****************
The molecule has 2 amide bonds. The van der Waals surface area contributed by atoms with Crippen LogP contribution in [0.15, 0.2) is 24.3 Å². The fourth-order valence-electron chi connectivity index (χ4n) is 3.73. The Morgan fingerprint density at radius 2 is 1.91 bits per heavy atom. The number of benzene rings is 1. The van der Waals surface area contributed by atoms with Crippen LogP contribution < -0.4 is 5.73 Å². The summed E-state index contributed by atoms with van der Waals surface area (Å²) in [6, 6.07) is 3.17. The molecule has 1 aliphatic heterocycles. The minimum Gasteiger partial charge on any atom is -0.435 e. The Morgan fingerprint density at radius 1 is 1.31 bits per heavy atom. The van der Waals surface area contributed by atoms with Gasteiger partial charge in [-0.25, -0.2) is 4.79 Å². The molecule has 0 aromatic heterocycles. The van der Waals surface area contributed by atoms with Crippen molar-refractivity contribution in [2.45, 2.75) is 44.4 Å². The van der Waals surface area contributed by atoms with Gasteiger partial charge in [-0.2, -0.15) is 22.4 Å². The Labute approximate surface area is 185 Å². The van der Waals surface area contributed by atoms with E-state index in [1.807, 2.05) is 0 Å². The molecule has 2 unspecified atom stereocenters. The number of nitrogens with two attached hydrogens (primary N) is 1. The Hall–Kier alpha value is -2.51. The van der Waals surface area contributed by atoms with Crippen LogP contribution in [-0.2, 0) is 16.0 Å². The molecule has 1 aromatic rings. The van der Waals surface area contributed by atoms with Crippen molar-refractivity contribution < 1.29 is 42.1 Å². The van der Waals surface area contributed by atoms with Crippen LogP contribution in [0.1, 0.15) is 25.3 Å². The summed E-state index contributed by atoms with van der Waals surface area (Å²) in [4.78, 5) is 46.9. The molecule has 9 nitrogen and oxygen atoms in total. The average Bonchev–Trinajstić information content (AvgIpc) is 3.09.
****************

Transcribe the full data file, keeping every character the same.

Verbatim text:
The molecule has 2 amide bonds. The van der Waals surface area contributed by atoms with Crippen LogP contribution in [0.15, 0.2) is 24.3 Å². The fourth-order valence-electron chi connectivity index (χ4n) is 3.73. The Morgan fingerprint density at radius 2 is 1.91 bits per heavy atom. The number of benzene rings is 1. The van der Waals surface area contributed by atoms with Crippen LogP contribution < -0.4 is 5.73 Å². The summed E-state index contributed by atoms with van der Waals surface area (Å²) in [6, 6.07) is 3.17. The molecule has 1 aliphatic heterocycles. The minimum Gasteiger partial charge on any atom is -0.435 e. The Morgan fingerprint density at radius 1 is 1.31 bits per heavy atom. The van der Waals surface area contributed by atoms with Gasteiger partial charge in [-0.25, -0.2) is 4.79 Å². The molecule has 0 aromatic heterocycles. The van der Waals surface area contributed by atoms with Crippen molar-refractivity contribution in [2.45, 2.75) is 44.4 Å². The van der Waals surface area contributed by atoms with Gasteiger partial charge in [-0.2, -0.15) is 22.4 Å². The Labute approximate surface area is 185 Å². The van der Waals surface area contributed by atoms with E-state index in [1.807, 2.05) is 0 Å². The molecule has 2 unspecified atom stereocenters. The number of nitrogens with two attached hydrogens (primary N) is 1. The Hall–Kier alpha value is -2.51. The van der Waals surface area contributed by atoms with Crippen LogP contribution in [-0.2, 0) is 16.0 Å². The molecule has 1 aromatic rings. The van der Waals surface area contributed by atoms with Crippen molar-refractivity contribution < 1.29 is 42.1 Å². The van der Waals surface area contributed by atoms with Crippen LogP contribution in [0.1, 0.15) is 25.3 Å². The summed E-state index contributed by atoms with van der Waals surface area (Å²) in [4.78, 5) is 46.9. The molecule has 9 nitrogen and oxygen atoms in total. The average Bonchev–Trinajstić information content (AvgIpc) is 3.09.